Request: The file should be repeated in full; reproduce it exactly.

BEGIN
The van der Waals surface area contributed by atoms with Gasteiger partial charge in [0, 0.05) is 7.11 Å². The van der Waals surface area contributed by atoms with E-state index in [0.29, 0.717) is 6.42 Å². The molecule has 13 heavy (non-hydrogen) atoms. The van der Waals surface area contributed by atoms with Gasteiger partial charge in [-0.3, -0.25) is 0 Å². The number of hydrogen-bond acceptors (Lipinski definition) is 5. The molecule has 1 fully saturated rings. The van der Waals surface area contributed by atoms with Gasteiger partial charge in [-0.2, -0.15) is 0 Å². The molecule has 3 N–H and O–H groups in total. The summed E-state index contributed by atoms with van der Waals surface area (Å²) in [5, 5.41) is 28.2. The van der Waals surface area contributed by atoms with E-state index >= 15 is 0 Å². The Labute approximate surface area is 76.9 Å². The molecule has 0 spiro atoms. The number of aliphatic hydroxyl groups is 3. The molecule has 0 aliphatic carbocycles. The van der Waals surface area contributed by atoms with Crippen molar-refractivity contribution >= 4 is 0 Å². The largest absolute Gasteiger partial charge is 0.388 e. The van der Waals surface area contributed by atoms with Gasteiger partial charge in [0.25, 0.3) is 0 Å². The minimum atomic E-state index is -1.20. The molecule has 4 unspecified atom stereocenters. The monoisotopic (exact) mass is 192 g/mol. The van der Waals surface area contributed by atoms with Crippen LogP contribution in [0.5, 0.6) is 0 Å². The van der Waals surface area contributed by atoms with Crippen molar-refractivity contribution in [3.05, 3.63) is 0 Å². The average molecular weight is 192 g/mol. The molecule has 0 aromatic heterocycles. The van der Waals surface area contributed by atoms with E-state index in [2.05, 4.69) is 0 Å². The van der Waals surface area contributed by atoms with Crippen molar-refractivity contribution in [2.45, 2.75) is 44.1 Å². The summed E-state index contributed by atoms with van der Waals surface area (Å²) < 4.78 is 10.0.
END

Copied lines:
The van der Waals surface area contributed by atoms with Gasteiger partial charge in [0, 0.05) is 7.11 Å². The van der Waals surface area contributed by atoms with E-state index in [0.29, 0.717) is 6.42 Å². The molecule has 13 heavy (non-hydrogen) atoms. The van der Waals surface area contributed by atoms with Gasteiger partial charge in [-0.3, -0.25) is 0 Å². The number of hydrogen-bond acceptors (Lipinski definition) is 5. The molecule has 1 fully saturated rings. The van der Waals surface area contributed by atoms with Gasteiger partial charge in [-0.2, -0.15) is 0 Å². The molecule has 3 N–H and O–H groups in total. The summed E-state index contributed by atoms with van der Waals surface area (Å²) in [5, 5.41) is 28.2. The van der Waals surface area contributed by atoms with E-state index >= 15 is 0 Å². The Labute approximate surface area is 76.9 Å². The molecule has 0 spiro atoms. The number of aliphatic hydroxyl groups is 3. The molecule has 0 aliphatic carbocycles. The van der Waals surface area contributed by atoms with Crippen molar-refractivity contribution >= 4 is 0 Å². The largest absolute Gasteiger partial charge is 0.388 e. The van der Waals surface area contributed by atoms with Gasteiger partial charge in [0.25, 0.3) is 0 Å². The minimum atomic E-state index is -1.20. The molecule has 4 unspecified atom stereocenters. The monoisotopic (exact) mass is 192 g/mol. The van der Waals surface area contributed by atoms with Crippen LogP contribution in [0.5, 0.6) is 0 Å². The van der Waals surface area contributed by atoms with Crippen molar-refractivity contribution in [3.05, 3.63) is 0 Å². The average molecular weight is 192 g/mol. The molecule has 0 aromatic heterocycles. The van der Waals surface area contributed by atoms with E-state index in [2.05, 4.69) is 0 Å². The van der Waals surface area contributed by atoms with Crippen molar-refractivity contribution in [2.45, 2.75) is 44.1 Å². The summed E-state index contributed by atoms with van der Waals surface area (Å²) < 4.78 is 10.0.